Balochistan is a dangerous place, and more so if you stand for any kind of real freedom. On Thursday, unidentified militants barged into the bureau office of the Online News Agency, and gunned down Irshad Mastoi, the Bureau Chief of the agency. Mastoi's reporter Ghullam Rasool and accountant Muhammad Younas were also killed by the militants. While the police and the frontier corps have already started their investigations, it seems that this incident will be another one that goes under the radar.

An attack on any journalist anywhere is highly condemnable; targeting people who are in the front-line of the struggle to bring information and accountability amounts to subverting our rights as citizens of the state. While Pakistan is counted amongst the most dangerous countries for journalists, Balochistan has been especially deadly. From 2010 to present, at least 34 journalists have lost their lives in Baluchistan, and on none of these occasions has the perpetrator been apprehended. Such a broad and extensive system of killings raises a couple of pertinent questions. Firstly, why has the military, despite a heavy presence in the area, been unable to stem this tide of violence? Why have known militants been allowed to roam freely? And why haven’t any of these militants been investigated and identified? Why have journalists been systematically targeted? What is being hidden in information only available to reporters and journalists? Here we must leave the solid grounds of knowledge behind and move into the murky realms of guesswork; a Taliban insurgency, a Baloch separatist movement, tribal disputes and sectarian issues; there are multiple reasons to choose from, take your pick. Without proper investigation, we are no closer to a conclusion. With such incidents likely to deter further reporting in this region, it seems unlikely that we will ever be.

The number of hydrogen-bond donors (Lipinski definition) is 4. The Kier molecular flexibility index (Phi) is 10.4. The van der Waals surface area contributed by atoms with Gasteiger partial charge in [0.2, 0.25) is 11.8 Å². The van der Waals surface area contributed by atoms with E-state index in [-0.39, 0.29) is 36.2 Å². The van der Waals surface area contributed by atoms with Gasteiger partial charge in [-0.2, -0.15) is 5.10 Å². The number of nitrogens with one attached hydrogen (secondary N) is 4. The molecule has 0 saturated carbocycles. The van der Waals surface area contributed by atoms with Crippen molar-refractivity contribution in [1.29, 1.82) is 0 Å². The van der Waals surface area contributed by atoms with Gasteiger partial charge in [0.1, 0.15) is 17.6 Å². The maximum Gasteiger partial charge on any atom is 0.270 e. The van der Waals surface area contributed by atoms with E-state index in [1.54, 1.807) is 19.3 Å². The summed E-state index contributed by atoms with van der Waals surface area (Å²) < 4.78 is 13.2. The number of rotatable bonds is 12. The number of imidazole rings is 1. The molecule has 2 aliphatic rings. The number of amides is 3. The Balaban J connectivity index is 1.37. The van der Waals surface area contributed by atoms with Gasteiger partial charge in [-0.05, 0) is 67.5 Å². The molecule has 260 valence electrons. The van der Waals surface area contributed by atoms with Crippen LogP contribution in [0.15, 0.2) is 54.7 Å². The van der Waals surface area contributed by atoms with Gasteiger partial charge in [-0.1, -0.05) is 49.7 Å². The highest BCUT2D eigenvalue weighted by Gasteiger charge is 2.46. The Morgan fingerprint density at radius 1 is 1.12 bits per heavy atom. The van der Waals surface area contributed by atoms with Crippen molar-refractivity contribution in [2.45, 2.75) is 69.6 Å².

We must salute the bravery and selflessness of journalists at the front-lines of a horrific conflict, who die anonymously writing for the cause of truth, and whose families and country continue to wait for justice in their names.